Roxanne Christensen is a co-creator of SPIN-farming—Small Plot Intensive farming, a system of urban agriculture that is being marketed online—that is able to gross farmers more than $50,000 from a half-acre of terse, city land.
In 2000, Christensen, an online publisher and longtime Philadelphia resident, came across the blog of Wally Satzewich, a Canadian farmer who had recently become a city-based urban farmer.
Satzewich had set up a small, sub-acre plot in the backyard of his home in Saskatoon, a college-town in the Saskatchewan province. He soon realized that the small plot, rife with high-value crops and without large overhead expenses, had the same bottom line as his 20-acre lot outside of town. He ditched the big digs.
Christensen pitched the concept to the Philadelphia Water Department, who had been in touch with her about reducing maintenance costs on land that it owned in the city.
The pitch landed in the form of the Somerton Tanks project, a sub-acre demonstration farm in the Somerton neighborhood of Northeast Philadelphia which earned $68,000 gross sales in its fourth year of operation. It has since closed because, as Christensen puts it, “we had proven what we needed to prove there.” Christensen and Satzewich launched the online SPIN-farming learning series in March 2006.
We talked with Christensen to see how the online distribution model has driven the concept and to see if it’s time for Technically Philly to ditch our computers and get our hands dirty.
Transcript of interview was edited for length and clarity.
What are the start-up costs for a SPIN farm?
It depends on the scale. Startups run from $5,000 to $50,000 depending on what you already have. A delivery vehicle is one of the biggest expenses. Another is fencing, which can cost up to $18,000. If you’re farming in a site that’s a backyard, you can eliminate that investment. It depends on how resourceful you are. You can spend as much or as little as you want.
What’s different about SPIN than just buying a plot of land and sowing some seeds?
SPIN provides franchise-ready farming. We provide a business plan, a marketing plan and day-to-day work flow, so business drives agriculture rather than the other way around. Many people who go into farming don’t go into it with the right business framework, and it really works against them and really increases their chances of failure.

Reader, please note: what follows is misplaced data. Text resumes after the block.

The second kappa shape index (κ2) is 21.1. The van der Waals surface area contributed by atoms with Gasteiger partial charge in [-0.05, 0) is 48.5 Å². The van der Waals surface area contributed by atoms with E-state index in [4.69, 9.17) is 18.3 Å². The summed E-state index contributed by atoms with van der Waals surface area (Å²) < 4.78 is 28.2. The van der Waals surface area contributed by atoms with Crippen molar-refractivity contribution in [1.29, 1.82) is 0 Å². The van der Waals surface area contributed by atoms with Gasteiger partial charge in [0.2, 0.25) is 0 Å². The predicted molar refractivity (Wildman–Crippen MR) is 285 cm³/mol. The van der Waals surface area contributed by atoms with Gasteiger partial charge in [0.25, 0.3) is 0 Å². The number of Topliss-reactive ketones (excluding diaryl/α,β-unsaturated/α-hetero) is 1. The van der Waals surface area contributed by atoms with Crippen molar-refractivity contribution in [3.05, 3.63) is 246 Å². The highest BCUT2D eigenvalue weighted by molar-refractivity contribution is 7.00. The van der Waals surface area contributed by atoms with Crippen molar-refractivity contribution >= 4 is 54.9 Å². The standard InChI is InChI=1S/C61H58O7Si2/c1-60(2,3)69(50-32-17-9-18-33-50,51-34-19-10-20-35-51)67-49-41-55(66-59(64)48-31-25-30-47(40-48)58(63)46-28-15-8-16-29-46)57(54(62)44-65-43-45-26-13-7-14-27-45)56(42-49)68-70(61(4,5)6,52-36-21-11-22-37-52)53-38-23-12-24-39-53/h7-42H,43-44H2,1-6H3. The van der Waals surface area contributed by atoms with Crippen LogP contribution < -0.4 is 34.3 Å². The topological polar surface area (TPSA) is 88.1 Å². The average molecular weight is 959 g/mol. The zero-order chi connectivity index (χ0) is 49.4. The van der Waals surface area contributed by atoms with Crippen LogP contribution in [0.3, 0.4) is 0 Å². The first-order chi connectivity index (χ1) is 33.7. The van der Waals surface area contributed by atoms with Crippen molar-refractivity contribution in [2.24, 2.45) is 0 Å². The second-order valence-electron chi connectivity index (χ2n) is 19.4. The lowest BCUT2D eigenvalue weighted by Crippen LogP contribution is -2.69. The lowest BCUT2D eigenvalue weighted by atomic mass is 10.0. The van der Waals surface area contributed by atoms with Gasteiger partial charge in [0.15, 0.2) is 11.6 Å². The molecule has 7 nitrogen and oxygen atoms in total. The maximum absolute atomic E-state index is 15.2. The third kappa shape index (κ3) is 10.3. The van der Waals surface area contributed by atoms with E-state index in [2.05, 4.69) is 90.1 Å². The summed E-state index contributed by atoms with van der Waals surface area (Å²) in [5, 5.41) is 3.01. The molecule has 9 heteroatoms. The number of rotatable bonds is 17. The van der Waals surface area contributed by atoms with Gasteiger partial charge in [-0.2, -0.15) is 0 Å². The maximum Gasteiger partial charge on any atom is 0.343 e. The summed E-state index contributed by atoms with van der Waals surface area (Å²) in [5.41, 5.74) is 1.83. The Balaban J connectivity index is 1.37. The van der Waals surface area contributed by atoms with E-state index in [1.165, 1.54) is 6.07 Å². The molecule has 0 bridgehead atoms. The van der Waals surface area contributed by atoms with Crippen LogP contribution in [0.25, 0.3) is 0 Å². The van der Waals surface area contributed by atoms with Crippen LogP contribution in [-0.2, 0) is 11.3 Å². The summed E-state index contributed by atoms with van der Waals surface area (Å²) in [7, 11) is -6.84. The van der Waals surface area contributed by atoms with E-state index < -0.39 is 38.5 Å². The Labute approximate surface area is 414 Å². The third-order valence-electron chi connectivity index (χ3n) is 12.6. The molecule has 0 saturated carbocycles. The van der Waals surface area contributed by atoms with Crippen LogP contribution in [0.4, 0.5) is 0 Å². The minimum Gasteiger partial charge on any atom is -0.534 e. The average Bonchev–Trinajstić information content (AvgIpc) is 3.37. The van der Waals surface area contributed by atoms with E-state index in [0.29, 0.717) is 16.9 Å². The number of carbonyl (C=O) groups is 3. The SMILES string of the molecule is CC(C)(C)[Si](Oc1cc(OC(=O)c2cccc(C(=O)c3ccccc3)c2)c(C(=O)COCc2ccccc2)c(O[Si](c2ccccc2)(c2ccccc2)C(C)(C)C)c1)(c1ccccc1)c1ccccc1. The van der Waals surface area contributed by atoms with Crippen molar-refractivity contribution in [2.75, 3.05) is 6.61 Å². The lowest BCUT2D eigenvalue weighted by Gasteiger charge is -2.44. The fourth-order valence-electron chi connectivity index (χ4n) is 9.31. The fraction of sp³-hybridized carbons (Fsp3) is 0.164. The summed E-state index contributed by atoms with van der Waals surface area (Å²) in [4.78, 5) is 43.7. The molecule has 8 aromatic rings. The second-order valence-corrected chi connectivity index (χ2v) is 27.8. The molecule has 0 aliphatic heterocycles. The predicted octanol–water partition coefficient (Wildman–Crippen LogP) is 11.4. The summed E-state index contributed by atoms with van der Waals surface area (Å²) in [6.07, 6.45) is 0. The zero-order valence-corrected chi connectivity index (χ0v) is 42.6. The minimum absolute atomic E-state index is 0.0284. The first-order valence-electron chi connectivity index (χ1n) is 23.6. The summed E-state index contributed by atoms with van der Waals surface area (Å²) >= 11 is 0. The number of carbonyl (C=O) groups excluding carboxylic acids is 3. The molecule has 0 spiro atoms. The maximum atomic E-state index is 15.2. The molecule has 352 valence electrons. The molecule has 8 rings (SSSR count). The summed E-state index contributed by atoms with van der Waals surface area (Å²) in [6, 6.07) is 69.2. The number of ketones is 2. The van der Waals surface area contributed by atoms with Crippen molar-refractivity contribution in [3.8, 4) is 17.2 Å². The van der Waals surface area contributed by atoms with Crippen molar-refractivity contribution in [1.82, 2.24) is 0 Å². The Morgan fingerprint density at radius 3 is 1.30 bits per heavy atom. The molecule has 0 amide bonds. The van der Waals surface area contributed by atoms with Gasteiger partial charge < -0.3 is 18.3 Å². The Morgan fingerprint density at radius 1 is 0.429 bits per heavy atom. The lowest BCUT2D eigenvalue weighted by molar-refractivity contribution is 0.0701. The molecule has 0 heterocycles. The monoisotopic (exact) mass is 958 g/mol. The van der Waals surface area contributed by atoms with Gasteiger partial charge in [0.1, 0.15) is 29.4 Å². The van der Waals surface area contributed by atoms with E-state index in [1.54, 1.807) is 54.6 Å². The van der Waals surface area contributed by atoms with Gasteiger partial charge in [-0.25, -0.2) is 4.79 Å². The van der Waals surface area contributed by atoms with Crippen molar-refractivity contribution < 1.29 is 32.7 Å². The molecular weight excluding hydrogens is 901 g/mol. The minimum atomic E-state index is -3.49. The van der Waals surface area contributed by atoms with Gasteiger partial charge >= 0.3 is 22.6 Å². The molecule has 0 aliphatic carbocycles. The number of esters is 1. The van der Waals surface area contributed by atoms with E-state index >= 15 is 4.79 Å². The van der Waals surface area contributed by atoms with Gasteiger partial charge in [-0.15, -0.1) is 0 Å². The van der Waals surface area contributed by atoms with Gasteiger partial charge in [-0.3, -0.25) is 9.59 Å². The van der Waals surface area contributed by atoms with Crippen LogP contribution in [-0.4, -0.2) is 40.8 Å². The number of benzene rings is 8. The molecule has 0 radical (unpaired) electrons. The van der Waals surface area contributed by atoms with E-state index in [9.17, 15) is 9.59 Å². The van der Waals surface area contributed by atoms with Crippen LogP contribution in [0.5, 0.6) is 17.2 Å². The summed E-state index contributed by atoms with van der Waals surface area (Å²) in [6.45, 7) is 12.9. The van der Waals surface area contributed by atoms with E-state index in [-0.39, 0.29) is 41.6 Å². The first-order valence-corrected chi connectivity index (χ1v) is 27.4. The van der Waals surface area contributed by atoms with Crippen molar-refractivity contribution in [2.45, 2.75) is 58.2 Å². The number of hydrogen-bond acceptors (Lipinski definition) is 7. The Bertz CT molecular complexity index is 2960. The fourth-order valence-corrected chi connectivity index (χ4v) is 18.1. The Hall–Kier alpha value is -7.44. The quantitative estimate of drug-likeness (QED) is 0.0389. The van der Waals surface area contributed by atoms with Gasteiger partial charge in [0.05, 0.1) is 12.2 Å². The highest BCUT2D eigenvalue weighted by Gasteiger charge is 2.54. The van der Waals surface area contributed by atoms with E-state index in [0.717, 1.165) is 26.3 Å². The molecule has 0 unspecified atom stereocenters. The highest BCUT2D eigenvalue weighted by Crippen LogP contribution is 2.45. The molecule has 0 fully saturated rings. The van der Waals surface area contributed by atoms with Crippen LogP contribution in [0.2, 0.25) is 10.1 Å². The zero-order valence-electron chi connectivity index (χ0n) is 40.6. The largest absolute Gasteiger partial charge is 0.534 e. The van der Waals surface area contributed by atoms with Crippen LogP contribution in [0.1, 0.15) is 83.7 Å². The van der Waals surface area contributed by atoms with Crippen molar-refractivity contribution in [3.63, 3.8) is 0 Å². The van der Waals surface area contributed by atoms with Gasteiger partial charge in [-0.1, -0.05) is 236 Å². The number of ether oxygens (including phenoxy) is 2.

How has marketing this online helped the model?
Every day I see more and more first generation farmers—not from traditional farm families—download the guide as entry into the farming profession. There’s a Google group collaborating with contributors from New Zealand, Wisconsin, Sierra Leone, all over the world. They’re improving it and making innovations to it. It’s really combining the best of both worlds—technical agility and the environmental ethos coming together.
What is your vision?
We’re not visionaries, we’re practical people. Our role is to make people believe that they can do anything and being online allows us to do that because we can communicate with anyone and everywhere. I’ve heard the comment several times from spin farmers, ‘how did they farm before the Internet?’
Convince Technically Philly to give up our techie lives and start farming.
I don’t do that. Can the average person do SPIN farming? No. You need to have a calling, a real deep personal connection to farming and nature, and a willingness to work outside in all kinds of weather. You need good business sense, talent for growing and willingness to invest years in trial and error in figuring out how to build a business.
What’s next for SPIN?
We recommended that the city create a farm business park; eight to 10 acres where sub-acre farmers could setup next to each other and share infrastructure. We’re working with a city agency that is still very seriously interested and trying to carry on the Somerton Tanks project to its next phase.
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